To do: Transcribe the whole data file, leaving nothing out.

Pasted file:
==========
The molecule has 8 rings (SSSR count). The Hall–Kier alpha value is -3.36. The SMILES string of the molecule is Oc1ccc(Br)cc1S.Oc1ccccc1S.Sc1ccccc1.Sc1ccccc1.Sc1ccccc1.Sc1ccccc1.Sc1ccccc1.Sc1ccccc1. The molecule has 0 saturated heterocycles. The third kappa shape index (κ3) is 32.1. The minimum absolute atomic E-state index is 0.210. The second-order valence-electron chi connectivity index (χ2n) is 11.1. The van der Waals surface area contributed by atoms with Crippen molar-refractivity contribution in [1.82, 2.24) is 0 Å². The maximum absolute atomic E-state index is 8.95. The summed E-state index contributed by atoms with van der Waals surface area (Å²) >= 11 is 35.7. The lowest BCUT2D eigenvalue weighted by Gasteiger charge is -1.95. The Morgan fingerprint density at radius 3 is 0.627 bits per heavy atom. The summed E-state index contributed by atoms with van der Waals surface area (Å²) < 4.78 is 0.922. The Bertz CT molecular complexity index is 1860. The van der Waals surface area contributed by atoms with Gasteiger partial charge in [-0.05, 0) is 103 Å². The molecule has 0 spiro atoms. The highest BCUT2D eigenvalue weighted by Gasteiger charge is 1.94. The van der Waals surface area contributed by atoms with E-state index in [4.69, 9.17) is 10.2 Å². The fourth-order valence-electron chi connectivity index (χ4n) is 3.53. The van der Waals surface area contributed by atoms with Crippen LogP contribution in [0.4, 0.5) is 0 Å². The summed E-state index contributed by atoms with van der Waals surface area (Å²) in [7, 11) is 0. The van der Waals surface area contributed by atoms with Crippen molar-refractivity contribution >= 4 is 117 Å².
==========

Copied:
The molecule has 8 rings (SSSR count). The Hall–Kier alpha value is -3.36. The SMILES string of the molecule is Oc1ccc(Br)cc1S.Oc1ccccc1S.Sc1ccccc1.Sc1ccccc1.Sc1ccccc1.Sc1ccccc1.Sc1ccccc1.Sc1ccccc1. The molecule has 0 saturated heterocycles. The third kappa shape index (κ3) is 32.1. The minimum absolute atomic E-state index is 0.210. The second-order valence-electron chi connectivity index (χ2n) is 11.1. The van der Waals surface area contributed by atoms with Crippen molar-refractivity contribution in [1.82, 2.24) is 0 Å². The maximum absolute atomic E-state index is 8.95. The summed E-state index contributed by atoms with van der Waals surface area (Å²) >= 11 is 35.7. The lowest BCUT2D eigenvalue weighted by Gasteiger charge is -1.95. The Morgan fingerprint density at radius 3 is 0.627 bits per heavy atom. The summed E-state index contributed by atoms with van der Waals surface area (Å²) < 4.78 is 0.922. The Bertz CT molecular complexity index is 1860. The van der Waals surface area contributed by atoms with Gasteiger partial charge in [-0.05, 0) is 103 Å². The molecule has 0 spiro atoms. The highest BCUT2D eigenvalue weighted by Gasteiger charge is 1.94. The van der Waals surface area contributed by atoms with E-state index in [4.69, 9.17) is 10.2 Å². The fourth-order valence-electron chi connectivity index (χ4n) is 3.53. The van der Waals surface area contributed by atoms with Crippen LogP contribution in [0.4, 0.5) is 0 Å². The summed E-state index contributed by atoms with van der Waals surface area (Å²) in [7, 11) is 0. The van der Waals surface area contributed by atoms with Crippen molar-refractivity contribution >= 4 is 117 Å².